Mitski’s ‘Be The Cowboy’ Is Pitchfork’s #1 Album of 2018… And She’s on All the Other Lists Too!
Pitchfork #1 in 50 Best Albums of 2018
Be The Cowboy
At high noon, in the Wild West of our collective imagination, America began to romanticize the wrong kind of power. The cowboy strolled in—spraying bullets down Main Street, burning saloons to cinders—and his reckless bravado became something to be admired, not scorned. But in a year likewise full of ugly, macho confrontations shot from the hip, Mitski Miyawaki reclaimed the gunslinger’s confidence for herself. Channeling brash new characters on her fifth album, she embraced the opposite of her experiences, and the gambit paid off: This is Mitski’s most triumphant record to date, a refining of her many strengths, splashed across the largest canvas her arms can carry.
Mitski’s familiar charms—scrappy guitars, cutting observations, nervy synths—return as conduits for deeper intimacies and grand declarations. Be the Cowboy finds her ready for the arena, with nimble, airtight songs full of broad pop choruses and big, irrepressible emotions presented as candidly as dry-cleaning receipts. Even in her 10-gallon hat, she fixes her gaze on universal torments: loneliness, devotion, wistfulness, defiance. With “Nobody,” her disco-piano romp of a single, Mitski turns the song’s title into the biggest sing-along of her career, those three syllables locking in all the lint of isolation: the despair, the self-loathing, the cruel and ever-dwindling hope for pardon. In “A Pearl,” she wails and pounds the crumbling walls of a toxic relationship, papering over the pain with power-ballad feedback, her lithe vocals carrying a wisp of forsaken echo.
Mitski sets her credo on “Geyser,” Cowboy’s stunning opener. She weaponizes passionate, tenacious intensity—something women can be shamed for, particularly in non-Western cultures—and celebrates herself for it. In a Broadway belt, she cries of her desire, “Feel it bubbling from below/Hear it call, hear it call,” as wind-whipped guitars crest below. In the past, Mitski has never shown an interest in playing a role, whether that of the submissive Asian-American stereotype or the rebuker of such fetishism. Adopting hotshot narrators on Cowboy becomes even more significant in this context; in doing so, she’s said, she found the inverse of her apologetic experiences as a Japanese-American woman, and the empowerment ripples outward. Her character work is also a rebellion against the “confessional” pejorative foisted onto so many female singer-songwriters, the idea that women must be helplessly spilling these disclosures instead of savvily employing them. All of this makes her defiance even more liberating to hear. It’s good to have Mitski firing back for all of us; it’s even better to hear this true original growing into her limitless future. –Stacey Anderson
Consequence of Sound’s #1 in Top 50 Albums of 2018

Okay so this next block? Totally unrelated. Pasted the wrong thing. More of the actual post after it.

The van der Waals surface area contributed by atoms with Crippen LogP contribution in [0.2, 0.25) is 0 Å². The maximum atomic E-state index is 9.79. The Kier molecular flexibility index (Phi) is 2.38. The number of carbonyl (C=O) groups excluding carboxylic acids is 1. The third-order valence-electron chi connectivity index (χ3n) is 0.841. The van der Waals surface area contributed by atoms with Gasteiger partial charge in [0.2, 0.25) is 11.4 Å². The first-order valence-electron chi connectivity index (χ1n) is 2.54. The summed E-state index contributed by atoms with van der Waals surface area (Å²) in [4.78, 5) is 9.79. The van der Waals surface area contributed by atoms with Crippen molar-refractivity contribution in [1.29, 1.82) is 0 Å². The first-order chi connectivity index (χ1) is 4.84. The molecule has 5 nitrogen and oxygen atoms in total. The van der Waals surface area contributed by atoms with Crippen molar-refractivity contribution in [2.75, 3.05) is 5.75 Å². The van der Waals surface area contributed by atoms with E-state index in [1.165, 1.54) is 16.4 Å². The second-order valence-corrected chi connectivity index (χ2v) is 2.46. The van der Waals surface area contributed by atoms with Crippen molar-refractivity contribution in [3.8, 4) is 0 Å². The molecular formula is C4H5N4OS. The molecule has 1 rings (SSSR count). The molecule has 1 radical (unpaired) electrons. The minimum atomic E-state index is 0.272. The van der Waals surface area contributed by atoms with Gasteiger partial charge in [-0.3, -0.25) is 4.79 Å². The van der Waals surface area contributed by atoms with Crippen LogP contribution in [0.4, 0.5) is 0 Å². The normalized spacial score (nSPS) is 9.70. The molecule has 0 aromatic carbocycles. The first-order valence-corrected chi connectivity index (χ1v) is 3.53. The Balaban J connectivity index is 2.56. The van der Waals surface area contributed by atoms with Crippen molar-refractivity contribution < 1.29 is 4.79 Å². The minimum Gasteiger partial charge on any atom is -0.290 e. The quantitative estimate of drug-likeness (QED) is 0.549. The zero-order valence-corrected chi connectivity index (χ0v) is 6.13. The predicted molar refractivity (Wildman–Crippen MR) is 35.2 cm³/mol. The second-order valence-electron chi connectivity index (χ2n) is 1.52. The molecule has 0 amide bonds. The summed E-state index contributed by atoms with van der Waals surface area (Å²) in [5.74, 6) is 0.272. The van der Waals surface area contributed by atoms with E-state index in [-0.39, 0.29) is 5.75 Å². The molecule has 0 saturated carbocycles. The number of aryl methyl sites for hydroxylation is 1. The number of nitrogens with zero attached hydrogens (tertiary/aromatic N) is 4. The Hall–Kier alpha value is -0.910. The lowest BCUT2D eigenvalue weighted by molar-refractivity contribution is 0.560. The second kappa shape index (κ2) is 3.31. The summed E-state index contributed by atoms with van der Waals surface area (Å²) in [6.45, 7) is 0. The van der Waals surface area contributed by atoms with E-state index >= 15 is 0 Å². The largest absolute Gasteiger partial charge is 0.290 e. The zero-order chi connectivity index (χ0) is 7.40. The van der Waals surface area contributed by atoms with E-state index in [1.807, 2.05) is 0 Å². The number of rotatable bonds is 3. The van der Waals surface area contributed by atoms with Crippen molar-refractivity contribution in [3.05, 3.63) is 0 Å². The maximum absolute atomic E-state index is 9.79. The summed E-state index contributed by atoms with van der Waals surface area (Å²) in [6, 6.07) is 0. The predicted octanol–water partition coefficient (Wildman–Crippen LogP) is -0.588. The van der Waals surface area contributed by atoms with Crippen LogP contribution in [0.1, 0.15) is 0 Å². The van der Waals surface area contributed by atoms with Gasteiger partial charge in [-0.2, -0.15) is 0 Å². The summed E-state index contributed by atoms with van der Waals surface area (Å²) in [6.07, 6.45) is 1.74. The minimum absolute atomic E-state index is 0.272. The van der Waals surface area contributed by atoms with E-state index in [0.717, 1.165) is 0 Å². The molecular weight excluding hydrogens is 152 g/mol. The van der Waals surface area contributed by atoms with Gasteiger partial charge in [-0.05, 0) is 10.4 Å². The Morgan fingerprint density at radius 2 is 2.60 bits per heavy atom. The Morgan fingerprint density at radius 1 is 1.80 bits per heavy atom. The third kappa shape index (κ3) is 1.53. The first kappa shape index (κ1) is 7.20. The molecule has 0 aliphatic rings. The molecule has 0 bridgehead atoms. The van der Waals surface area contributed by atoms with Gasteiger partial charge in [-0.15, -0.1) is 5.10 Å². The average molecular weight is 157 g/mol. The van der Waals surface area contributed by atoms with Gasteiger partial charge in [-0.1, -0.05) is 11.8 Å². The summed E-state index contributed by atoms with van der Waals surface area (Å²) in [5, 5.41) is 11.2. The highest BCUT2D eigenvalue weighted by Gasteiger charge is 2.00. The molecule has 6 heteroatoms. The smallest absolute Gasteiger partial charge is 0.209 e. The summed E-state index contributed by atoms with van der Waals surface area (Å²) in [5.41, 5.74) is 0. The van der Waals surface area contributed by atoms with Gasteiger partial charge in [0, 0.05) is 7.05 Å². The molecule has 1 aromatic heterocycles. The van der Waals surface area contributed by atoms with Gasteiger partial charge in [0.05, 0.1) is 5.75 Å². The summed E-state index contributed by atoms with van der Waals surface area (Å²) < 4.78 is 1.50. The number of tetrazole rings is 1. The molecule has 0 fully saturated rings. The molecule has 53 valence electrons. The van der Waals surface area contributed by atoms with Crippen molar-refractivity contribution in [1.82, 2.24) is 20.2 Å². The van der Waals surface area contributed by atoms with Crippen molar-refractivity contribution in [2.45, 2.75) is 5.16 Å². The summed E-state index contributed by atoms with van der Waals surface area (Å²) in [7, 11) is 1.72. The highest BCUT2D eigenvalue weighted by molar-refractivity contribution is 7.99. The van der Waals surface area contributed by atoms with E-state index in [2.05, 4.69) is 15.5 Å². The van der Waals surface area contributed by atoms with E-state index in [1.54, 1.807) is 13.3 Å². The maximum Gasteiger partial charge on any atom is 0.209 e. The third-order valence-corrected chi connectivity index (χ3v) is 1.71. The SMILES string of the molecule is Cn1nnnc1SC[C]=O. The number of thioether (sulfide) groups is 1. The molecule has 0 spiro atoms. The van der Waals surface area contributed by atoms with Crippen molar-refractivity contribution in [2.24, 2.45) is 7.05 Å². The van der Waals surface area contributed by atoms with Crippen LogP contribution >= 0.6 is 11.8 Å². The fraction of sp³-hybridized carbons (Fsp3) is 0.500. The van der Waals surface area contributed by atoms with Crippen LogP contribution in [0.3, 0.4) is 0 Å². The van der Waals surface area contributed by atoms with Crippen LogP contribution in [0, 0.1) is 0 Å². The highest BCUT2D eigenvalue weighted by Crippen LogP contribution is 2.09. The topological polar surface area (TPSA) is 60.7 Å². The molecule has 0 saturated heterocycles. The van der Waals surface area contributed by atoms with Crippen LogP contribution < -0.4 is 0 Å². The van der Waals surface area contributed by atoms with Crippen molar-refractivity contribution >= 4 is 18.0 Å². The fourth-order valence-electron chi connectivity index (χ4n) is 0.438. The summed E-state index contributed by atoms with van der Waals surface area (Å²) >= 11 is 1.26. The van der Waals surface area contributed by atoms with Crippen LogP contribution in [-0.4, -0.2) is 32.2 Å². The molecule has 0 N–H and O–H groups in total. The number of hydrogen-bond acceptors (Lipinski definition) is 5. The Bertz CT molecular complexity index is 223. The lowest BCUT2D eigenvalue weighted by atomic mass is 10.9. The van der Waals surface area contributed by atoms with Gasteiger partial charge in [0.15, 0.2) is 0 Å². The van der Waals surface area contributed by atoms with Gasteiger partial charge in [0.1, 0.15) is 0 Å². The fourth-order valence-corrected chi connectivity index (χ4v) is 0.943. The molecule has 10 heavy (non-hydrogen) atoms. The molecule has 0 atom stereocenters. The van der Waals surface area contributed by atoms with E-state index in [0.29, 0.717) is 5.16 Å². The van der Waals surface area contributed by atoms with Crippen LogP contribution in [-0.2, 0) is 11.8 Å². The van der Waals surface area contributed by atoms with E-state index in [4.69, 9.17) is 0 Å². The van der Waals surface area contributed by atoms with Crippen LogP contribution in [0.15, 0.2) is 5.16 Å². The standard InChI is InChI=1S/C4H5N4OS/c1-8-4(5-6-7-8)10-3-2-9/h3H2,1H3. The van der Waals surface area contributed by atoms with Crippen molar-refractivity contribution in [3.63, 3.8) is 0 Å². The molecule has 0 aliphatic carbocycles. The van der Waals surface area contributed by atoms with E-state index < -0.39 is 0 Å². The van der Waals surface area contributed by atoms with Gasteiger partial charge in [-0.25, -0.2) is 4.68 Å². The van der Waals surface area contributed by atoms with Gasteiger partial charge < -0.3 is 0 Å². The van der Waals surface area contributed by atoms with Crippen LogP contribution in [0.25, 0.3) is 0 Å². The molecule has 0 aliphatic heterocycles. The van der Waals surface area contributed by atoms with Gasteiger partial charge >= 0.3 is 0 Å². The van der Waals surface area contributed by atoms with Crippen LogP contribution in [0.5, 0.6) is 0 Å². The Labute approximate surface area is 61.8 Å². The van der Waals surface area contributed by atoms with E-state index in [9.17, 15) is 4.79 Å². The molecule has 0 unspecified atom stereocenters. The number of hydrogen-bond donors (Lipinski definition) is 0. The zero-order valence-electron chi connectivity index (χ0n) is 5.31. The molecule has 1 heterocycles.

Our staff’s absolute favorite records from a wild and unpredictable year of music
Be The Cowboy
Origin: New York City, New York
The Gist: With all the mishegas defining 2018, it’s somewhat telling that an album of intimate connections broke through to the top. Even when the world is helplessly burning, we still have to face ourselves and our relationships. Though the songs don’t exactly delve into gooey optimism as they explore these intense inter- and intra-personal sentiments, the characters in Mitski’s Be the Cowboy do so with an acute self-awareness that reminds us it’s okay to be a little broken. Such heartrending catharsis presented with peerlessly compelling compositions and keen lyricism sublimates the album beyond “indie” and into fine art.
Why It Rules: We already knew Mitski was a master songwriter, but the synchronous displays of restraint and lushness on Be the Cowboy are doubly extraordinary. Only two songs hit the three-minute mark, yet these concise scenes are so elegantly penned that they accommodate a boundless depth. Stunning orchestrations on “Geyser” and “Pink in the Night” are as visceral as lines like “Give me one good movie kiss/ And I’ll be alright” (“Nobody”) or “You say hello, and I lose” (“Lonesome Love”). There’s gut-punching, honest beauty anywhere you look. Mitski may be writing about the “self-abasement of desire,” as she says in the liner notes, but her wit and rich arrangements allow us to still find grace in the gloom. –Ben Kaye
Vulture’s #1 in The 15 Best Albums of 2018
Featuring major comebacks, existential rap, sci-fi song cycles, and more.
It seems impossible for Mitski songs to be both mannered and explosive, but the perfect two-minute wonders that populate her stunning fifth album Be the Cowboy manage to mine the full depth of human despair and disappointment in little more than a few chilly, economic turns of phrase. Cowboy observes relationships in disarray in an attempt to understand the reasons people stay in uncomfortable situations when it seems like smart business to leave; Mitski grew up bouncing around a dozen different countries, and it’s tempting to see the stoic housewives and long-suffering girlfriends on display here as a withering indictment of the concept of emotional stasis.
The Line of Best Fit’s #1 in Best Albums of 2018
We rank the fifty most outstanding records of the year.
Be The Cowboy
Be the cowboy you wish to see in the world”. You may not see it emblazoned on a plane come election time, but it is the slogan that inspired Mitski’s fifth and most rewarding record yet.